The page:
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U.S. Vetrans Face Much Higher Risk for Lou Gehrig's Disease - Amyotrophic Lateral Sclerosis (ALS)

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posted on Apr, 19 2014 @ 12:36 PM
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ALS, commonly known as "Lou Gehrig's Disease" is a vicious, diabolical disease which attacks the victim's nervous system, causing paralysis and typically, a slow death by suffocation.

Finally, the U.S. Government has made public, Mainstream public, what has been known for years within the ALS community and the families that support them.


www.nbcnews.com...




U.S. veterans carry a nearly 60 percent greater risk of contracting ALS than civilians, according to a white paper published in 2013 by the ALS Association, citing Harvard University research that tracked ex-service members back to 1910.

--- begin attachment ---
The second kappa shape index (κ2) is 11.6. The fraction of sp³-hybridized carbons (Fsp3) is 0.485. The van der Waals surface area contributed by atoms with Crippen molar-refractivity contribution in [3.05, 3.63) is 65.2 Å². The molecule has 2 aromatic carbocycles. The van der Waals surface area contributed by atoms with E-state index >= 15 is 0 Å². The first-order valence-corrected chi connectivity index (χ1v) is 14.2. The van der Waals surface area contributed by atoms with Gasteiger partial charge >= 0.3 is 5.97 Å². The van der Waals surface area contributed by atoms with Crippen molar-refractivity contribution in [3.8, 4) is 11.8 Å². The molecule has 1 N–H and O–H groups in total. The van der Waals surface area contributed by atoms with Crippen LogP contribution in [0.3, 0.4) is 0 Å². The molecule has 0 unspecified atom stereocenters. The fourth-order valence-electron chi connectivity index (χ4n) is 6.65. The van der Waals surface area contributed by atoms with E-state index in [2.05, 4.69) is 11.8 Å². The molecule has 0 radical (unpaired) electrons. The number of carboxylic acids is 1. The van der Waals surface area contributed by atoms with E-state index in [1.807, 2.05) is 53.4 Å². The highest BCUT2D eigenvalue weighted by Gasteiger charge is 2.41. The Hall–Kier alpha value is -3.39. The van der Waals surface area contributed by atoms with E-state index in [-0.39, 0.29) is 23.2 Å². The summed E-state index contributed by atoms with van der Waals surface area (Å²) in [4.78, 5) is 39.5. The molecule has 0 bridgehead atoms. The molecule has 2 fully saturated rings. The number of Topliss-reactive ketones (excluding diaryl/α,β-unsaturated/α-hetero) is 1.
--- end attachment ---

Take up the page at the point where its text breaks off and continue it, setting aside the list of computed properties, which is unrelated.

The researchers in the referenced article suspect that this increased risk might have something to do with the effects of strenuous physical exertion, typical in military training, affecting some kind of genetic "flaw" in the victims.

I am not trained in either medicine or genetics, but I have to call "Bulls***" on this theory.

My step-father and my sister-in-law's father both died of this scourge, and both served in the military, different branches.

The finding is based on service members going back to 1910. It seems inconceivable to me that such a rare disease would strike with so much greater frequency within such a defined population due to a genetic trigger, when the genetic make-up of that population was virtually as varied as the population in general.